Col. (res.) Dr. Moshe Elad, a lecturer in the Middle East Department of the Western Galilee Academic College, who served in senior positions in the territories for 30 years, is attempting to answer these questions.
"The vast majority of Hamas founders and leaders were refugees or second generation refugees, and some of them were the product of marriages between Egyptians and Palestinians. They had no money at all. When they and Hamas were just starting out, the organization (not in its own name) was nurtured by the Israeli military government, which fostered the Islamic associations working in the Gaza Strip as a counterweight to the Palestine Liberation Organization (PLO). Their phenomenal wealth started accumulating when they decided to disassociate themselves from Israel and search for alternative financing sources."
Elad explains that the money came from two directions: "Legacies from the deceased; money from charity funds; a donation called zaka, one of the six pillars of Islam; and donations from various countries. It started with Syria and Saudi Arabia, with Iran added later and becoming one of Hamas's biggest supporters, and ended with Qatar, which has now taken Iran's place."
Together with the donations from various countries, fundraisers began operating in the US to collect money for Hamas. Here, the Hamas leaders began to get their hands on some really big money. "One of those fundraisers was Dr. Musa Abu Marzook, the number 2 man in Hamas," Elad says. "At the beginning of the 1990s, he began a fundraising campaign in the US among wealthy Muslims, while at the same time founding several banking enterprises. He himself became a conglomerate of 10 financial enterprises giving loans and making financial investments. He's an amazing financier."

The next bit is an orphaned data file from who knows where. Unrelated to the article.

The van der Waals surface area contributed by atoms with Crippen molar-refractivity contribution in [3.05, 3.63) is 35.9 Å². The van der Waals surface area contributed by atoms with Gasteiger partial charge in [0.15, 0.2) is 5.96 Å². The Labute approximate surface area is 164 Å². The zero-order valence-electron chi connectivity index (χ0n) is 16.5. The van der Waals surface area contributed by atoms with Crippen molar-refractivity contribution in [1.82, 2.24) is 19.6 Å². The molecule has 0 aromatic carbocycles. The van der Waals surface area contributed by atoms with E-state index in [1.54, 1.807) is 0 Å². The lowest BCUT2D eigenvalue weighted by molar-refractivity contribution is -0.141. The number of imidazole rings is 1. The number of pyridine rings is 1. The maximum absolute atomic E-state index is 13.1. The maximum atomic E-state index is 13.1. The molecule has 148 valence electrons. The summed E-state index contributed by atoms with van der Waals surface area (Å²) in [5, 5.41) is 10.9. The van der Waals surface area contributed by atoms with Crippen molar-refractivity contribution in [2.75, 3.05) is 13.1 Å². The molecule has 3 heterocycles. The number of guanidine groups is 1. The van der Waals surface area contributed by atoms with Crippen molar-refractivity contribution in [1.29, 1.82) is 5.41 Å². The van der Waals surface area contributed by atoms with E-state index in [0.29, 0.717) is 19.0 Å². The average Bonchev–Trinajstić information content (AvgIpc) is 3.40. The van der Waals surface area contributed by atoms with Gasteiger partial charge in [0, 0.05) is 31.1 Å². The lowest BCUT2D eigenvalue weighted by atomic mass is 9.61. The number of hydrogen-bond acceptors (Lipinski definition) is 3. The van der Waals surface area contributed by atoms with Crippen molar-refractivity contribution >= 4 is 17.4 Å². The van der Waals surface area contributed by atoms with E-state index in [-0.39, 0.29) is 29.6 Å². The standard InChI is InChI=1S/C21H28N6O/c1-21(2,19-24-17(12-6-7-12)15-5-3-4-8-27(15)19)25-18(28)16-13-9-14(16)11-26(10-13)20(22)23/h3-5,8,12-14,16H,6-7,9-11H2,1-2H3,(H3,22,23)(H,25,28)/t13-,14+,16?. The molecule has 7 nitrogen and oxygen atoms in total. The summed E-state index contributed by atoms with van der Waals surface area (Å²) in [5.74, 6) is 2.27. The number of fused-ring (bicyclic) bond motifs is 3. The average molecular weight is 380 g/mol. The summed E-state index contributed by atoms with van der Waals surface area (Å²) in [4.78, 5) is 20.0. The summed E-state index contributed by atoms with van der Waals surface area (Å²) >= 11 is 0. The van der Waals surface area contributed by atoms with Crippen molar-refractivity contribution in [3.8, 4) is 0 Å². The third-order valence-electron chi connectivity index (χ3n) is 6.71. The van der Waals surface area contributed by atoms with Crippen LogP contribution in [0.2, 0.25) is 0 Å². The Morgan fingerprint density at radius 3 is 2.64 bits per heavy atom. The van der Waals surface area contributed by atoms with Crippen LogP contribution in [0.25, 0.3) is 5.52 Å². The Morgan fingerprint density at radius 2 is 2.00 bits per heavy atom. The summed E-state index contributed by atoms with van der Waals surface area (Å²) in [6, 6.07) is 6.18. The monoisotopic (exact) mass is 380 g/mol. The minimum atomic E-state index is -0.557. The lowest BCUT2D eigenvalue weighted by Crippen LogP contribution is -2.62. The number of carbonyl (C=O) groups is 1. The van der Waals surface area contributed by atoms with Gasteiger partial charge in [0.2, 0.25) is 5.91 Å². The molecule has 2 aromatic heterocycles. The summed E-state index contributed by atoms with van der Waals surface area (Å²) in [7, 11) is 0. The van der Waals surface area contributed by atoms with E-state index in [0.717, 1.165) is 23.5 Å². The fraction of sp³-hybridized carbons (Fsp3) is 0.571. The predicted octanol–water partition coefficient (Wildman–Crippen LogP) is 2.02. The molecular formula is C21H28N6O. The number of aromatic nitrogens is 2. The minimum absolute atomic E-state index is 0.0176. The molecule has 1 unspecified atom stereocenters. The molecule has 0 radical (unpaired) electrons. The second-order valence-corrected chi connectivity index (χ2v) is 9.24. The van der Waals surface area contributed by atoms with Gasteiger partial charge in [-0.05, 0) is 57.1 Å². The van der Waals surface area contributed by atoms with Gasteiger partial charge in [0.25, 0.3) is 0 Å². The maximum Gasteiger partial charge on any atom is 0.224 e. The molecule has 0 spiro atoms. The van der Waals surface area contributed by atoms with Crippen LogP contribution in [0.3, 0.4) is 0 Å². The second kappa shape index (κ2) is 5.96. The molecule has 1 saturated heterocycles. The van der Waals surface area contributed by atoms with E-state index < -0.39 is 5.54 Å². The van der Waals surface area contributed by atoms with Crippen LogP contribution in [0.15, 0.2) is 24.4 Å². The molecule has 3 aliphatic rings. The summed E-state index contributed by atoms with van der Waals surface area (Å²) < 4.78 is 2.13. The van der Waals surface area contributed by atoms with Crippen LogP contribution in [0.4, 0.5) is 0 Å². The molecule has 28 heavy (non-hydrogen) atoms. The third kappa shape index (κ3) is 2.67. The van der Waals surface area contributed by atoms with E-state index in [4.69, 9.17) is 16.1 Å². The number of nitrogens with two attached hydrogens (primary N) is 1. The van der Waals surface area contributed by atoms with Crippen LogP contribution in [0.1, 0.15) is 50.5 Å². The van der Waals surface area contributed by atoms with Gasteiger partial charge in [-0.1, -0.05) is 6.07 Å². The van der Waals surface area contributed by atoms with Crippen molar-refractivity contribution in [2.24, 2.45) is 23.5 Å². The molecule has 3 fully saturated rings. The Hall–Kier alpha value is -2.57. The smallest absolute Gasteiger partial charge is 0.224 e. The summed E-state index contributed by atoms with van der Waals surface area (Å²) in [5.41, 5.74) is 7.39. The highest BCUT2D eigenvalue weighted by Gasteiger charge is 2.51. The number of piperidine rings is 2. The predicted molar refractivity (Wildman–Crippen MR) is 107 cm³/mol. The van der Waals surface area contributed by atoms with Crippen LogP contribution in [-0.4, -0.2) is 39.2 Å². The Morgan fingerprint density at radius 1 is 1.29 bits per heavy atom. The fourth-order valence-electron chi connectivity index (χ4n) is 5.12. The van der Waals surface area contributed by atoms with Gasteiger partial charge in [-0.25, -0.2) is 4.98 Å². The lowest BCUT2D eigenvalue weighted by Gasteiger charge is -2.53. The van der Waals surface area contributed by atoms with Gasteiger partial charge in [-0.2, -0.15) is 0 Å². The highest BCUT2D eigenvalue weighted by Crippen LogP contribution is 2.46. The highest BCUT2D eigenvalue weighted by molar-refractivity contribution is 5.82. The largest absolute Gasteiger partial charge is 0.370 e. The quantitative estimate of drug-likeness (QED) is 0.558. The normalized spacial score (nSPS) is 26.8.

The US administration ordered Marzook's arrest in 1995 on charges of supporting terrorism. After he spent two years in a US prison, it was decided to expel him without trial. He kept the money. "When he was expelled from the US in 1997, he was already worth several million dollars," Elad says, adding, "Somehow he evaded the clutches of the US Internal Revenue Service and was not charged with financing terrorism. People in the know say he probably became connected to the administration and cooperated with it. There is no proof, but it's hard to think of any other reason why he escaped punishment for such serious offenses. In 2001, in the investigation of the September 11 events, it turned out that he had extensive financial connections with Al Qaeda, including the transfer of funds to the 21 Al Qaeda operatives accused of the attacks."
Today, Marzook is considered one of Hamas's wealthiest billionaires. "Arab sources estimate his wealth at $2-3 billion," Elad says.
Another Hamas leader-turned-tycoon is Khaled Mashaal. "Estimates around the world are that Mashaal is currently worth $2.6 billion, but the numbers mentioned by the Arab commentators (based on their many sources) are much higher, varying from $2-5 billion invested in Egyptian and Persian Gulf banks, and some in real estate projects in the Persian Gulf countries," Elad adds.
The next tycoon on the list is Hamas Prime Minister Ismail Haniyeh. "He is a scion of a family from the Al-Shati refugee camp, and his capital is estimated at $4 million," Elad says, adding, "He registered most of his assets in the Gaza Strip in the name of his son-in-law, Nabil, and in the name of a dozen of his sons and daughters and a few less well known Hamas leaders. They all have homes in good neighborhoods in the Gaza Strip, where the value of every home is at least $1 million."Thank you Bill Clinton (it was Clinton who released Marzouk).
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